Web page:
Well, that’s my current understanding, and it may be just a convoluted way of repeating your explanation in different words. Anyway, I think I now understand what’s going on a little better than I did before. :-)

        Update: Fixed typo.

        Thanks for the help,

        Athanasius <°(((><contra mundum Iustus alius egestas vitae, eros Piratica,

        Pure Perl has neither an explicit alias operator

        You can (ab)use typeglobs for this, at least for package variables. For instance:

        #!/usr/bin/perl no strict; use warnings; use feature qw/say/; $a = 42; *b = *a; say $b; # 42 $b = 69; say $a; # 69

        I can't think of a way of doing this with lexicals off the top of my head, though.

        nor an explicit unalias operator.

        So if a scalar variable $a is an alias to $b you can't easily say $a=42 without changing $b , i.e. replacing the alias in the $a -"slot" with a literal 42.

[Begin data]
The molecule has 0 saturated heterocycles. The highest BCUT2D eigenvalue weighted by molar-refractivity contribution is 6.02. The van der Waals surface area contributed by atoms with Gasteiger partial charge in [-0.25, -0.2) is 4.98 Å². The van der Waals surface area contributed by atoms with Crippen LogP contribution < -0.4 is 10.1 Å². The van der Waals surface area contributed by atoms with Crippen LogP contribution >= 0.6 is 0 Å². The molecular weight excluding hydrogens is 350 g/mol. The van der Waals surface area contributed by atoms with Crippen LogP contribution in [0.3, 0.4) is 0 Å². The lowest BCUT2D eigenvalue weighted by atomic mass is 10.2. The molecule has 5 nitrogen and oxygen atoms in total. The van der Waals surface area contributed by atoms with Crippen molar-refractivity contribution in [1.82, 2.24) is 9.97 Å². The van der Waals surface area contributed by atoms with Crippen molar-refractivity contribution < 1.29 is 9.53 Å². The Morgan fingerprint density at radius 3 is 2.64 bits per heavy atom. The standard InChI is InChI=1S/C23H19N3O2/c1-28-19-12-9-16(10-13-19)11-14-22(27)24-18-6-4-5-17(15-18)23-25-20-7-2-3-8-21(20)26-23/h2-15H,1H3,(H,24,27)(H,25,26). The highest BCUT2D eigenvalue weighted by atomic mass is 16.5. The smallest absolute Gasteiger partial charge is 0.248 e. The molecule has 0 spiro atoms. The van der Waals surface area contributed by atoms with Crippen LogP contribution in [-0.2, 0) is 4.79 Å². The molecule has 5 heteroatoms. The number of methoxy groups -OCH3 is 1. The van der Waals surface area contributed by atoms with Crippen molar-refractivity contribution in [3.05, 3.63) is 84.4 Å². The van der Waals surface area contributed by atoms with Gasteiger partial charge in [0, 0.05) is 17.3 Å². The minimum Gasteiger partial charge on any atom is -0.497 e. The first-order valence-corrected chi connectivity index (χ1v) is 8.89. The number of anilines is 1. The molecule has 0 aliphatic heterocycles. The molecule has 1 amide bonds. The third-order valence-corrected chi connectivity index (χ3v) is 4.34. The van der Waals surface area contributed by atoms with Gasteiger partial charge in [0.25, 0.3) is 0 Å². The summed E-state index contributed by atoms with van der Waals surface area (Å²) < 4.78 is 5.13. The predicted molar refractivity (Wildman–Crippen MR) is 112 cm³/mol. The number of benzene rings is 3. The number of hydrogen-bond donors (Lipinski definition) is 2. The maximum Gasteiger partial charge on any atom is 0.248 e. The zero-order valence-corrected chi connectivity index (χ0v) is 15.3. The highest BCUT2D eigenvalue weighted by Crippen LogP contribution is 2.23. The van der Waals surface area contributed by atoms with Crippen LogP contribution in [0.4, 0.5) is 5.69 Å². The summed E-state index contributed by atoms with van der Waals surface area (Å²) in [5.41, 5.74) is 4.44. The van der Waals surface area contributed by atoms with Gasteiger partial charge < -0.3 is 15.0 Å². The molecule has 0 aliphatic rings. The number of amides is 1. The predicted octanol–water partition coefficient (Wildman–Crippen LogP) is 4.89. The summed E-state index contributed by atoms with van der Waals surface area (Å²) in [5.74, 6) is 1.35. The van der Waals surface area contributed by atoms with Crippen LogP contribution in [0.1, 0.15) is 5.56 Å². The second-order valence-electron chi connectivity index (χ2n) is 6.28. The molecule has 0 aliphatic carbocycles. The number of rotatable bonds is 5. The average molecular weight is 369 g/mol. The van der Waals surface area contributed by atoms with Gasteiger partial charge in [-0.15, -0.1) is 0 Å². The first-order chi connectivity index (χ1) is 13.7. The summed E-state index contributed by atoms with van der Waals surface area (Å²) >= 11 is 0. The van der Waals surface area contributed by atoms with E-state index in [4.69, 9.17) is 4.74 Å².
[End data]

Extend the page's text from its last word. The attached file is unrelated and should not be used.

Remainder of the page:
I don't think this is needed. Suppose that you have variables - let's say lexicals - $a and $b, with the latter being aliased to the former. Unalias $a would mean creating a new lexical that's not related to $b anymore, so why not just declare a new lexical with the same value (my $c = $b) and use that instead? The result's the same, and it's arguably clearer, since if you look at any line in isolation there's no confusion over whether $a is (still) aliased to $b anymore.

        OTOH there's something to be said in favor of explicit alias and unalias operators as well. I'd not be surprised at all if there were CPAN modules that implemented this.

      Thanks a lot, Athanasius.